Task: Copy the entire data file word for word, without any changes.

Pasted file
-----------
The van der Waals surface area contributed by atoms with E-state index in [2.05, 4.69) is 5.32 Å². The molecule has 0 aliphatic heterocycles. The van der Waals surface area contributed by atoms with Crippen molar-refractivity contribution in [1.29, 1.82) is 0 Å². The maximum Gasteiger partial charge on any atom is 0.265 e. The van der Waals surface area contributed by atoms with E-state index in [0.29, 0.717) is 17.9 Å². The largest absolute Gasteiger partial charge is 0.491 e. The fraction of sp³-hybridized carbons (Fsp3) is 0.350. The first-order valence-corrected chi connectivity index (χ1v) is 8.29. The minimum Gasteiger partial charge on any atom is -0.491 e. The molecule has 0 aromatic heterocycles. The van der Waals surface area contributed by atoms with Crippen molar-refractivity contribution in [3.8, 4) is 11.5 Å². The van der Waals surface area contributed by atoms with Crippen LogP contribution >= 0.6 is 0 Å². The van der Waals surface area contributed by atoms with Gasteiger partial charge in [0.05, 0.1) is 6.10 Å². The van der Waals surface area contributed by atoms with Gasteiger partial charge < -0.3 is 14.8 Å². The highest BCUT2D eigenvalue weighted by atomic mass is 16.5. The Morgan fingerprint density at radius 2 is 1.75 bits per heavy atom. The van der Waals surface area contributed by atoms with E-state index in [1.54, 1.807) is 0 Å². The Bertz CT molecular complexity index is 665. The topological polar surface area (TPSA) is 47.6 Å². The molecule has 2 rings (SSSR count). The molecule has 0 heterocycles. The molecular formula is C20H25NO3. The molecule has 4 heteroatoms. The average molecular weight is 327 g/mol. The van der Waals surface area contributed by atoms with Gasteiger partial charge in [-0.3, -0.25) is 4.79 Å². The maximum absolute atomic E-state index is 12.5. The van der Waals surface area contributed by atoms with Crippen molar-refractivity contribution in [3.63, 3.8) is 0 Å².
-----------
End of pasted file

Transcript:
The van der Waals surface area contributed by atoms with E-state index in [2.05, 4.69) is 5.32 Å². The molecule has 0 aliphatic heterocycles. The van der Waals surface area contributed by atoms with Crippen molar-refractivity contribution in [1.29, 1.82) is 0 Å². The maximum Gasteiger partial charge on any atom is 0.265 e. The van der Waals surface area contributed by atoms with E-state index in [0.29, 0.717) is 17.9 Å². The largest absolute Gasteiger partial charge is 0.491 e. The fraction of sp³-hybridized carbons (Fsp3) is 0.350. The first-order valence-corrected chi connectivity index (χ1v) is 8.29. The minimum Gasteiger partial charge on any atom is -0.491 e. The molecule has 0 aromatic heterocycles. The van der Waals surface area contributed by atoms with Crippen molar-refractivity contribution in [3.8, 4) is 11.5 Å². The van der Waals surface area contributed by atoms with Crippen LogP contribution >= 0.6 is 0 Å². The van der Waals surface area contributed by atoms with Gasteiger partial charge in [0.05, 0.1) is 6.10 Å². The van der Waals surface area contributed by atoms with Gasteiger partial charge < -0.3 is 14.8 Å². The highest BCUT2D eigenvalue weighted by atomic mass is 16.5. The Morgan fingerprint density at radius 2 is 1.75 bits per heavy atom. The van der Waals surface area contributed by atoms with E-state index in [1.54, 1.807) is 0 Å². The Bertz CT molecular complexity index is 665. The topological polar surface area (TPSA) is 47.6 Å². The molecule has 2 rings (SSSR count). The molecule has 0 heterocycles. The molecular formula is C20H25NO3. The molecule has 4 heteroatoms. The average molecular weight is 327 g/mol. The van der Waals surface area contributed by atoms with Gasteiger partial charge in [-0.3, -0.25) is 4.79 Å². The maximum absolute atomic E-state index is 12.5. The van der Waals surface area contributed by atoms with Crippen molar-refractivity contribution in [3.63, 3.8) is 0 Å².